What I really meant was that angular momentum and linear momentum are linearly independent, in the sense that [tex] ( r \times (mv) ) \cdot (mv) = 0 [/tex].

OK, we agree as to the status of angular momentum as a theorem of the laws of motion.

For completeness: when I refer to laws of motion I think of a modernized formulation of them. This modernized formulation is designed to be logically equivalent with the traditional formulation, but more suited to the purpose.

1. When an object is in inertial motion it covers equal distances in equal intervals of time (This law asserts uniformity of space and time.)
2. F=m*a (to define the concept of force)
3. When two objects interact (attracting or repelling each other) then their common center of mass remains in inertial motion. (Once again asserting uniformity of space and time.)

(This version of the 3rd law is exclusively about dynamics. Newton's formulation of the 3rd law attempts so cover statics also, which is a superfluous attempt.)



(Pressed for time now, I'll post some more comment tomorrow.)
Cleonis
#5
May6-10, 03:48 PM
PF Gold
P: 691
Quote Quote by mordechai9 View Post
I agree with you about the interpretation of the angular momentum laws as theorems. That is a nice way of putting it. However, force laws being an axiom and angular momentum laws being theorems does not imply they are dependent, mathematically speaking. For example, you wouldn't say calculus is really dependent on the axioms of set theory. In most cases in calculus, you don't care at all about set theory, even though strictly speaking they are obviously dependent.

What I really meant was that angular momentum and linear momentum are linearly independent, in the sense that [tex] ( r \times (mv) ) \cdot (mv) = 0 [/tex].

I'd like to take a closer look at the comparison with calculus. The first post of this thread presents a diagram that shows Newton's derivation of Kepler's second law. Newton uses a precursor of differential calculus. His derivation rests on taking the limit of infinitisimal time increments. Whereas Newton had to take the limit explicitly in all his proofs, today we can expect everyone to be familiar with differential calculus, allowing more complicated problems to be addressed.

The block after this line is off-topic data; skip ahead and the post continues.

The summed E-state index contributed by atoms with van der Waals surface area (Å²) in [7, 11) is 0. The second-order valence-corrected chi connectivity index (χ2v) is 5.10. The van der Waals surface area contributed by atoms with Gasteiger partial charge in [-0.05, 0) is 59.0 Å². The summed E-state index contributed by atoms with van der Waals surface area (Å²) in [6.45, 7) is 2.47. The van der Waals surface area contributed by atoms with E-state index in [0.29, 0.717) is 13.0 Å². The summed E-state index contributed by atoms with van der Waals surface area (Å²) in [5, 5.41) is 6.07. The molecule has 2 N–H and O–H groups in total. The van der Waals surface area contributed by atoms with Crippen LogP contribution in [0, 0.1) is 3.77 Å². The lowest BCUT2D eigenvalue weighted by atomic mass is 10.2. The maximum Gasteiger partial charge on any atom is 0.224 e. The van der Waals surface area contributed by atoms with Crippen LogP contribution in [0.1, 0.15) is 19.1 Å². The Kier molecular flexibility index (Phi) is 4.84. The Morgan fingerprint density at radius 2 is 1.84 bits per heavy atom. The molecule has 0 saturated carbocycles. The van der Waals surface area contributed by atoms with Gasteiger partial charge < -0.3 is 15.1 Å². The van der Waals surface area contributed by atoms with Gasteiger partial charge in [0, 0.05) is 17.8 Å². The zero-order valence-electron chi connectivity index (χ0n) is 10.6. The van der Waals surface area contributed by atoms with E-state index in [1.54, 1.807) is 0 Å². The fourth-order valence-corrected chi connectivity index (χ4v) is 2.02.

(Yet another comparison: levels of computer language. The very first computers were programmed in machine language, then assembler languages were developed, then third generation languages. Each language level is dependent on services rendered by the level below it. Using the higher level environment is much more efficient use of programmer man-hours.)

In physics computations angular momentum is used in situation where it gives an efficiency advantage. Still, if a phenomenon can be accounted for in terms of angular momentum it can also be accounted for in terms of instantaneous linear momentum of two or more interacting objects. This is always valid, since angular momentum is reducible, with the laws of motion as elements.


In physics I distinguish between what matters for efficiency advantage and what matters for understanding at gut level. What is best for computational efficiency is not necessarily suitable for gut level understanding.

In the case of gyroscopic precession the computation that uses the angular momentum of the spinning top and the vector cross product you readily get the correct prediction of the motion, but it doesn't illuminate why the spinning top tends to precess.

Interestingly, understanding why the vector cross product arises in the first place is in fact accessible. That is what I demonstrated in the thread about how a rolling hoops remain upright.